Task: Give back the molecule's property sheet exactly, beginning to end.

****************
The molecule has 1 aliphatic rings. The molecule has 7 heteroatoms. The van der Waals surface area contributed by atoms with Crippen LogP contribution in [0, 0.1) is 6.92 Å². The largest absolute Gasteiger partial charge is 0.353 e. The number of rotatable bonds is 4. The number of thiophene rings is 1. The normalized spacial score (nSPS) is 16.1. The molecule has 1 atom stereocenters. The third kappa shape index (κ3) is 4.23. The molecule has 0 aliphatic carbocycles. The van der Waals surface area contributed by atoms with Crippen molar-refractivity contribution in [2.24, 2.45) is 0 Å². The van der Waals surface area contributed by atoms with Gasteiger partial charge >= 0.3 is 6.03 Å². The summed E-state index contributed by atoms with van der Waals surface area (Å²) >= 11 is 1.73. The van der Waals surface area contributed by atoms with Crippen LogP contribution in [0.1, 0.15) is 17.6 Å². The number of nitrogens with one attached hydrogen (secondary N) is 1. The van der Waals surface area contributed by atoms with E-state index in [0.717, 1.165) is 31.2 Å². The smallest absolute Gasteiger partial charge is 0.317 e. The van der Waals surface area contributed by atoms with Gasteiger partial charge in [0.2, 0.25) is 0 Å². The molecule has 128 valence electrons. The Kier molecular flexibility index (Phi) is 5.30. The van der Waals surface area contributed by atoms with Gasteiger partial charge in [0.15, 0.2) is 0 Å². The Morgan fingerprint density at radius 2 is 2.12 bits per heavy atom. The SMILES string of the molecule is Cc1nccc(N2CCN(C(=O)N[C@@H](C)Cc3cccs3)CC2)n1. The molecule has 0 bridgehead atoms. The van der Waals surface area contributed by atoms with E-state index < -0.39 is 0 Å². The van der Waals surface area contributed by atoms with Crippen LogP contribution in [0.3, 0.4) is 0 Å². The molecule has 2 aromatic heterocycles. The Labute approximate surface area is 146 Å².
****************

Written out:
The molecule has 1 aliphatic rings. The molecule has 7 heteroatoms. The van der Waals surface area contributed by atoms with Crippen LogP contribution in [0, 0.1) is 6.92 Å². The largest absolute Gasteiger partial charge is 0.353 e. The number of rotatable bonds is 4. The number of thiophene rings is 1. The normalized spacial score (nSPS) is 16.1. The molecule has 1 atom stereocenters. The third kappa shape index (κ3) is 4.23. The molecule has 0 aliphatic carbocycles. The van der Waals surface area contributed by atoms with Crippen molar-refractivity contribution in [2.24, 2.45) is 0 Å². The van der Waals surface area contributed by atoms with Gasteiger partial charge >= 0.3 is 6.03 Å². The summed E-state index contributed by atoms with van der Waals surface area (Å²) >= 11 is 1.73. The van der Waals surface area contributed by atoms with Crippen LogP contribution in [0.1, 0.15) is 17.6 Å². The number of nitrogens with one attached hydrogen (secondary N) is 1. The van der Waals surface area contributed by atoms with E-state index in [0.717, 1.165) is 31.2 Å². The smallest absolute Gasteiger partial charge is 0.317 e. The van der Waals surface area contributed by atoms with Gasteiger partial charge in [0.2, 0.25) is 0 Å². The molecule has 128 valence electrons. The Kier molecular flexibility index (Phi) is 5.30. The van der Waals surface area contributed by atoms with Gasteiger partial charge in [0.15, 0.2) is 0 Å². The Morgan fingerprint density at radius 2 is 2.12 bits per heavy atom. The SMILES string of the molecule is Cc1nccc(N2CCN(C(=O)N[C@@H](C)Cc3cccs3)CC2)n1. The molecule has 0 bridgehead atoms. The van der Waals surface area contributed by atoms with E-state index < -0.39 is 0 Å². The van der Waals surface area contributed by atoms with Crippen LogP contribution in [0.3, 0.4) is 0 Å². The molecule has 2 aromatic heterocycles. The Labute approximate surface area is 146 Å².